The ILLR and the IMF

Created in an era of very limited international capital mobility where financial crises emerged slowly within the current account and were more easily contained, the Fund was not designed to function as a Bagehot- style crisis lender for the global economy. Yet, shortly after the collapse of the Bretton Woods monetary regime in the early 1970s, Henry Wallich pointed out that the IMF’s role in helping countries facing balance of payments difficulties "has some of the characteristics of a lender-of-1 ast resort operation.” He also presciently speculated that "over the course of time, this role of the IMF may expand.”[1] Twenty years later, it became normal for scholars to refer to the Fund as the world economy’s de facto ILLR. With the benefit of hindsight, James Boughton reviewed the IMF’s evolution into its role as a crisis manager and determined that the Fund’s role changed significantly in 1982.[2] It was at this time that the institution fully matured into its ILLR role by bailing out Mexico and other debt- ridden economies.[3]

Scholarly interest in the ILLR concept grew in the 1990s as an onslaught of currency crises struck developing economies from Latin America to Asia. Many such crises were accompanied by big international financial bailouts where, once again, the IMF appeared to take the lead. The increasingly important role of the IMF in international financial crisis management fueled an impressive research program that sought to explain variation in IMF lending activities. Scholars conducted studies identifying why some countries received larger loan packages than others or why the number of conditions imposed on one government varied from others.[4] Other scholars focused on whether or not crisis lending via the IMF was the appropriate ILLR mechanism for the global economy. Stanley Fischer penned a strong treatise in defense of the Fund’s ILLR capabilities, but he also suggested ways that its ability to manage crises could be improved.[5] The US government even jumped into the debate when it commissioned and later released the so-called Meltzer Report. This study suggested how the Fund could be molded into a more effective "quasi-lender of last resort to solvent emerging market economies.”[6]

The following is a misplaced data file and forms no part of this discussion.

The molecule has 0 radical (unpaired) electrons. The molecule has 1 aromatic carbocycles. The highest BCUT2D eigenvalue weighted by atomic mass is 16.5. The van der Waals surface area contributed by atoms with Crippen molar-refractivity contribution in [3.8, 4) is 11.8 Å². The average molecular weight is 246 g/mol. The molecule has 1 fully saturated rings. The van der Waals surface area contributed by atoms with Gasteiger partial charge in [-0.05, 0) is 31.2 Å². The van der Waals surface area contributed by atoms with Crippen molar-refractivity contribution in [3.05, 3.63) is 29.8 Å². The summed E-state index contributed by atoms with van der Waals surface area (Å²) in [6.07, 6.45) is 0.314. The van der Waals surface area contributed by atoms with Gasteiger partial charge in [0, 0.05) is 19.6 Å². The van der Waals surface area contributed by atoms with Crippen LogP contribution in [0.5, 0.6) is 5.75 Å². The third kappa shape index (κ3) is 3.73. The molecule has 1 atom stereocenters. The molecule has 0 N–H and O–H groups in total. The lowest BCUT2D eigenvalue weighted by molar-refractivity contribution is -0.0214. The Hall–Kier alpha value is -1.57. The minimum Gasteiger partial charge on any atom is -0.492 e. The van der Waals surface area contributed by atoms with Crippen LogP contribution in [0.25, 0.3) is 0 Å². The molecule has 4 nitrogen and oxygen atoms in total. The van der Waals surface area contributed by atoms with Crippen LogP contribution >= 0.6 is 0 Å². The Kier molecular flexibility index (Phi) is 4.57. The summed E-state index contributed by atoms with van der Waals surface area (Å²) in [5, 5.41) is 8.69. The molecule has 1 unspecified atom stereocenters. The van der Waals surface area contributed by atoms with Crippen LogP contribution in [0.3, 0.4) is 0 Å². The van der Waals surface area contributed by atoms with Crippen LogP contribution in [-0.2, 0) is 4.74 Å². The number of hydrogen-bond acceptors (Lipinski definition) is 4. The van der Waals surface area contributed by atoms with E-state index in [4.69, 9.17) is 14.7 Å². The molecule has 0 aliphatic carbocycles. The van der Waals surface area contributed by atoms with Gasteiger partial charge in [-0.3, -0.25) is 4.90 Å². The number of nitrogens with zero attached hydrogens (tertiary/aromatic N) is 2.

At the same time, others presented critical analyses of the IMF’s ILLR capacity, questioning whether or not the Fund could even be considered for the role in the first place.[7] Anna Schwartz (2002) offered the most forceful critique of the IMF as ILLR. She identified three primary attributes that an actor must have in order to function as a "true” ILLR in line with Bagehot’s classical conception: (1) the ability to create money, (2) the ability to act quickly and respond to a crisis at a moment’s notice, and (3) the ability to act without the consent of any other relevant actor. Schwartz concludes that because the Fund does not meet any of these requirements it is ill equipped to effectively operate as an ILLR. Below,

I build on these critiques of the Fund’s ILLR credentials by more carefully considering the problems of unresponsiveness and resource insufficiency.

  • [1] Wallich 1977, p. 97.
  • [2] Boughton 2000.
  • [3] Sachs (1995) also identifies the Latin American debt crisis as the turning point in theIMF’s actions as the ILLR.
  • [4] See Broz and Hawes 2006; Copelovitch 2010; Dreher and Jensen 2007; Dreher, Strum,and Vreeland 2009; Dreher and Vaubel 2004; McDowell 2016; Moser and Sturm 2011;Nelson 2014; Oatley and Yackee 2004; Stone 2004, 2008, 2011; Thacker 1999; Vaubel1986; Vreeland 2003, 2007; Willett 2002.
  • [5] Fischer 1999. See also Bolton and Skeel 2005, Calomiris 2000, and Mishkin 2000.
  • [6] Meltzer 2000, p. 43. This was the final product of the International Financial InstitutionAdvisory Commission, which was commissioned by the US Congress in November 1998 toconsider the current effectiveness and future roles of the major international financial institutions (IFIs).
  • [7] Capie 1998; Goodhart 1999; Schwartz 2002.
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